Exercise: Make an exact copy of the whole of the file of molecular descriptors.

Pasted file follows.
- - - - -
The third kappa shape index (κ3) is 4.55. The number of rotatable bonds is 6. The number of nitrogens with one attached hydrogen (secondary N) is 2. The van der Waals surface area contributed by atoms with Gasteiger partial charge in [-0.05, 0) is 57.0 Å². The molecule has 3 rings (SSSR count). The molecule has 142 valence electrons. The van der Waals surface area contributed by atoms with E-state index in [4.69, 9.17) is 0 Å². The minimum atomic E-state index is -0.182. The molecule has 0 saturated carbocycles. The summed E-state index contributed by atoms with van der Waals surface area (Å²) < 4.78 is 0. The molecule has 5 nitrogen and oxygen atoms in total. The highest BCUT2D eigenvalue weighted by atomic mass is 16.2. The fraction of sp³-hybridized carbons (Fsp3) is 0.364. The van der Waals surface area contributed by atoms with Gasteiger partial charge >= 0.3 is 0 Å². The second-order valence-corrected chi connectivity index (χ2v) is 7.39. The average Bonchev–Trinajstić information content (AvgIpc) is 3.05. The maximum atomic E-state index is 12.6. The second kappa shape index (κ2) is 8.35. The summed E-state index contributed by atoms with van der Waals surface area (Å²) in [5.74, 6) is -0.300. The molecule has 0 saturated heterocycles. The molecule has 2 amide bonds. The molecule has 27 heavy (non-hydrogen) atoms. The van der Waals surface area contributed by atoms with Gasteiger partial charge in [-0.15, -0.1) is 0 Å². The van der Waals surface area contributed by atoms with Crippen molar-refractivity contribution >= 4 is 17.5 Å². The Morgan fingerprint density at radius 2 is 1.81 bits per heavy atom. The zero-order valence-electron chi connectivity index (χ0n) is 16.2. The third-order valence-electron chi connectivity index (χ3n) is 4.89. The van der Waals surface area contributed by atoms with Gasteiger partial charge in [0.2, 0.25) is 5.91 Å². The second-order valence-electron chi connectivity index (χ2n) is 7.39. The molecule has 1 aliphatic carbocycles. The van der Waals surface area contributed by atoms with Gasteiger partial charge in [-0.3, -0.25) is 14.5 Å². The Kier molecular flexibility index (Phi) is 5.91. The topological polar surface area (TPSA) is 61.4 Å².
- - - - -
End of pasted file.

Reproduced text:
The third kappa shape index (κ3) is 4.55. The number of rotatable bonds is 6. The number of nitrogens with one attached hydrogen (secondary N) is 2. The van der Waals surface area contributed by atoms with Gasteiger partial charge in [-0.05, 0) is 57.0 Å². The molecule has 3 rings (SSSR count). The molecule has 142 valence electrons. The van der Waals surface area contributed by atoms with E-state index in [4.69, 9.17) is 0 Å². The minimum atomic E-state index is -0.182. The molecule has 0 saturated carbocycles. The summed E-state index contributed by atoms with van der Waals surface area (Å²) < 4.78 is 0. The molecule has 5 nitrogen and oxygen atoms in total. The highest BCUT2D eigenvalue weighted by atomic mass is 16.2. The fraction of sp³-hybridized carbons (Fsp3) is 0.364. The van der Waals surface area contributed by atoms with Gasteiger partial charge >= 0.3 is 0 Å². The second-order valence-corrected chi connectivity index (χ2v) is 7.39. The average Bonchev–Trinajstić information content (AvgIpc) is 3.05. The maximum atomic E-state index is 12.6. The second kappa shape index (κ2) is 8.35. The summed E-state index contributed by atoms with van der Waals surface area (Å²) in [5.74, 6) is -0.300. The molecule has 0 saturated heterocycles. The molecule has 2 amide bonds. The molecule has 27 heavy (non-hydrogen) atoms. The van der Waals surface area contributed by atoms with Gasteiger partial charge in [-0.15, -0.1) is 0 Å². The van der Waals surface area contributed by atoms with Crippen molar-refractivity contribution >= 4 is 17.5 Å². The Morgan fingerprint density at radius 2 is 1.81 bits per heavy atom. The zero-order valence-electron chi connectivity index (χ0n) is 16.2. The third-order valence-electron chi connectivity index (χ3n) is 4.89. The van der Waals surface area contributed by atoms with Gasteiger partial charge in [0.2, 0.25) is 5.91 Å². The second-order valence-electron chi connectivity index (χ2n) is 7.39. The molecule has 1 aliphatic carbocycles. The van der Waals surface area contributed by atoms with Gasteiger partial charge in [-0.3, -0.25) is 14.5 Å². The Kier molecular flexibility index (Phi) is 5.91. The topological polar surface area (TPSA) is 61.4 Å².